Injured employees afraid to speak up: Study

HR managers must better understand the factors impacting employee health, says principal psychologist Dr Chris Stevents

Injured employees afraid to speak up: Study
Fear about job security and finances are weighing heavily on the minds of many injured Australians - and it’s setting back their recovery and return to work, new research from Konekt has shown.

The Konekt Market Report, compiled in conjunction with Littleton Consulting, analysed more than 156,000 rehabilitation cases from around Australia over the past eight years.

It shows that for work-injured employees, financial and job security concerns are the second most common risk factor to rehabilitation and a return to work behind psychological factors

Dr Chris Stevens, Principal Psychologist, CommuniCorp Group, said that over the past 10-15 years, people have become more afraid to speak up when they have an injury because of job uncertainty.

Moreover, these insecurities and chronic stresses have certainly been exacerbated in recent times by things such as mortgage stress.

“It’s why taking a holistic approach to rehabilitation is even more crucial than ever. Biopsychosocial injury management takes into account physical, psychological and social factors that can impact an injured worker’s ability to function and participate in work, as well as their motivation to find a new job.”

Dr Stevens added that what’s needed is 'work-oriented treatment', which requires all stakeholders including employers, HR managers, insurers and healthcare professionals, to better understand all factors impacting employees' work.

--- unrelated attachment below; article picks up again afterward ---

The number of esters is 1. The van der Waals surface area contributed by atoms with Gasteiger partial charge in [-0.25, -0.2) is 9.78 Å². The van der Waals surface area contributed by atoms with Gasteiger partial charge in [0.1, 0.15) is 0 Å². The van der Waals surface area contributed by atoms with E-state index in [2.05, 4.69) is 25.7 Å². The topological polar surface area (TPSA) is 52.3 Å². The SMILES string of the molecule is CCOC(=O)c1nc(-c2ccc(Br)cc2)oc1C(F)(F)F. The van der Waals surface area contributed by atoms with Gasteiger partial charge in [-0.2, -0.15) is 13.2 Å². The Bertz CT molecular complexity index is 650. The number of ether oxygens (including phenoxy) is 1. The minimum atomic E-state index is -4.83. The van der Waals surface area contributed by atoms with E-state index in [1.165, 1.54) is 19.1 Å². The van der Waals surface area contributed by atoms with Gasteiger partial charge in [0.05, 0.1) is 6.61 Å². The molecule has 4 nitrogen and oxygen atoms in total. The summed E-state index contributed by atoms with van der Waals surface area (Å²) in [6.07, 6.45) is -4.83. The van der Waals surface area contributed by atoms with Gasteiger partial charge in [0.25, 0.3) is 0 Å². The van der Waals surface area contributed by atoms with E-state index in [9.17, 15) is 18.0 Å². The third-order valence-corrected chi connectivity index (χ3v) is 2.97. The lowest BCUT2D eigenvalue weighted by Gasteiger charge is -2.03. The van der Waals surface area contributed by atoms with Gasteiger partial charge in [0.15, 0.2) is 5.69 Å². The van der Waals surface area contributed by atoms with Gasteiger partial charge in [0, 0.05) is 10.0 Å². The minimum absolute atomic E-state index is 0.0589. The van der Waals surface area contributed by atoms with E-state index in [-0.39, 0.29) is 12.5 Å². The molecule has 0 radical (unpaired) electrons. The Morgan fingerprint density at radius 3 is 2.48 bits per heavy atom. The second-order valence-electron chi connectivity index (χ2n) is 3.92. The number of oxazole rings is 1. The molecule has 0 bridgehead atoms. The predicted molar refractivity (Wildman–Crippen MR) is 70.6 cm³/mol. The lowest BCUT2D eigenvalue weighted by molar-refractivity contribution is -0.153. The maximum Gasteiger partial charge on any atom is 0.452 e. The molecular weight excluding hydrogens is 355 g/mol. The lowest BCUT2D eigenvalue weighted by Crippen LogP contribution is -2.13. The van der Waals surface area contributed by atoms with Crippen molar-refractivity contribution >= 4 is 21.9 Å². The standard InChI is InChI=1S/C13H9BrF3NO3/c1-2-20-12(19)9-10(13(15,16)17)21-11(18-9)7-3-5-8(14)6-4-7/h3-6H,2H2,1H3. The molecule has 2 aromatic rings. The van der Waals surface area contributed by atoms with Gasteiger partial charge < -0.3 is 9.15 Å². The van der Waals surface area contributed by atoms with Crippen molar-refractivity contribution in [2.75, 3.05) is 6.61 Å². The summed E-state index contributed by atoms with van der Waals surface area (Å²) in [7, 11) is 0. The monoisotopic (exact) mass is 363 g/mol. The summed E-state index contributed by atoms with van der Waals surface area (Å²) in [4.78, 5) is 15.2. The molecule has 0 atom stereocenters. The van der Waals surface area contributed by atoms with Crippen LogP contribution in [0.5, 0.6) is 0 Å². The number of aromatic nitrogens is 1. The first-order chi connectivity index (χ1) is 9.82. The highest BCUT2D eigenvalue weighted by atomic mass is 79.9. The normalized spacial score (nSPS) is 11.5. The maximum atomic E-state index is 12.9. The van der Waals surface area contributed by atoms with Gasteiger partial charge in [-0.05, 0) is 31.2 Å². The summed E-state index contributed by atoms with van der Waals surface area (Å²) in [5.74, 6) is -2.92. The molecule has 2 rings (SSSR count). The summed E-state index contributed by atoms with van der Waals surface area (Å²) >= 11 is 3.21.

This includes their physical and mental state, the work environment, home and wider community, with the purpose being to develop a suitable treatment plan.

“Managing psychosocial factors as well as psychological symptoms will be a significant contributor to recovery,” Dr Stevens said.

“It’s vital to manage the recovery process as effectively as possible to relieve injured people of one of their greatest concerns during the recovery phase – their ongoing livelihood.”

According to the Konekt Market Report, almost 50% of all biopsychosocial factors are psychological. In addition, the longer the delay to referral of the worker for treatment, the greater number of biopsychosocial factors impacting on recovery and return to work.

Dr Stevens said that what’s significant about this report is the data around the biopsychosocial impacts of a delay in return to work.

“Assessing and managing all these psychosocial factors will be a significant contributor to speedy recovery,” said Dr Stevens.

“Getting people back to work as quickly as possible after injury is in the best interests of the injured person, their family, employer, health professionals, and insurers. Timely, supportive and coordinated return to work rehab programs are likely to reduce pain and improve functionality and quality of life, resulting in improved health and faster recovery.”

Other findings from the Konekt Market Report 2017 included:
-    82 per cent of initial referrals were for musculoskeletal disorders and injuries such as fractures
-    12 per cent of initial referrals were for a mental health condition (unchanged over the past eight years)
-    A higher proportion of younger people (less than 50 years of age) are reporting a work-related injury
-    The highest number of referrals came from the Public Administration and Safety sector
-    The highest proportion of fractures occurred in the construction sector
-    The longest delay to referral was in manufacturing

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